Views:19 Author:Site Editor Publish Time: 2018-08-16 Origin:Site
A deep-cycle battery is a lead-acid battery designed to be regularly deeply discharged using most of its capacity. In contrast, starter batteries (e.g. most automotive batteries) are designed to deliver short, high-current bursts for cranking the engine, thus frequently discharging only a small part of their capacity. While a deep-cycle battery can be used as a starting battery, the lower "cranking current" implies that an oversized battery may be required.
A deep-cycle battery is designed to discharge between 45% and 75% of its capacity, depending on the manufacturer and the construction of the battery. Although these batteries can be cycled down to 20% charge, the best lifespan vs cost method is to keep the average cycle at about 45% discharge. There is an inverse correlation between the depth of discharge (DOD) of the battery, and the number of charge and discharge cycles it can perform.
Deep-cycle lead-acid batteries generally fall into two distinct categories; flooded (FLA) and valve-regulated lead-acid (VRLA), with the VRLA type further subdivided into two types, Absorbed Glass Mat (AGM) and Gel. The reinforcement of absorbed glass mat separators helps to reduce damage caused by spilling and jolting vibrations. Further, flooded deep-cycle batteries can be divided into subcategories of Tubular-plated Opzs or flat plated. The difference generally affects the cycle life and performance of the cell. The structural difference between deep-cycle batteries and cranking batteries is in the lead battery plates. Deep cycle battery plates have thicker active plates, with higher-density active paste material and thicker separators. Alloys used for the plates in a deep cycle battery may contain more antimony than that of starting batteries. The thicker battery plates resist corrosion through extended charge and discharge cycles.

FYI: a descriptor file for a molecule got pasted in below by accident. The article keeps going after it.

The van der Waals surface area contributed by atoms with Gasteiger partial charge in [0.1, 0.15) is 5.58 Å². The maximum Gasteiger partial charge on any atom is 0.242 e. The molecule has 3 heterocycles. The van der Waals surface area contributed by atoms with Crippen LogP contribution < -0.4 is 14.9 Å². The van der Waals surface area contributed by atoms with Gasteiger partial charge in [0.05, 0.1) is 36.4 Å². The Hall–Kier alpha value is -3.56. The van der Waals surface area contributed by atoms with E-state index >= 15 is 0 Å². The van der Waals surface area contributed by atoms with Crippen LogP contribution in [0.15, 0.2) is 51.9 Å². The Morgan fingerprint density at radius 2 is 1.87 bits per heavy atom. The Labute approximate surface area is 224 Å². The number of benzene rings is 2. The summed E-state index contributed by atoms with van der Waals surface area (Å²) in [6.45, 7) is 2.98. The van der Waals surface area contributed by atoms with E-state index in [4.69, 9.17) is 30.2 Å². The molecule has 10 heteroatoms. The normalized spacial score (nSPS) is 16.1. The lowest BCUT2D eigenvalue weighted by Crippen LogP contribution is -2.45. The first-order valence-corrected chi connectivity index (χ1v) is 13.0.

Off-grid energy storage systems for solar power or wind power, especially in small installations for a single building or motorhome
Power for instruments or equipment at remote sites
Traffic signals and toys
Uninterruptible power supply ('UPS'), usually for computers and associated equipment, but also sump pumps
Audio equipment, similarly to a UPS but also in certain 'clean power' devices to supply clean DC power isolated from the public electric supply for inversion to AC to maximize audio signal reproduction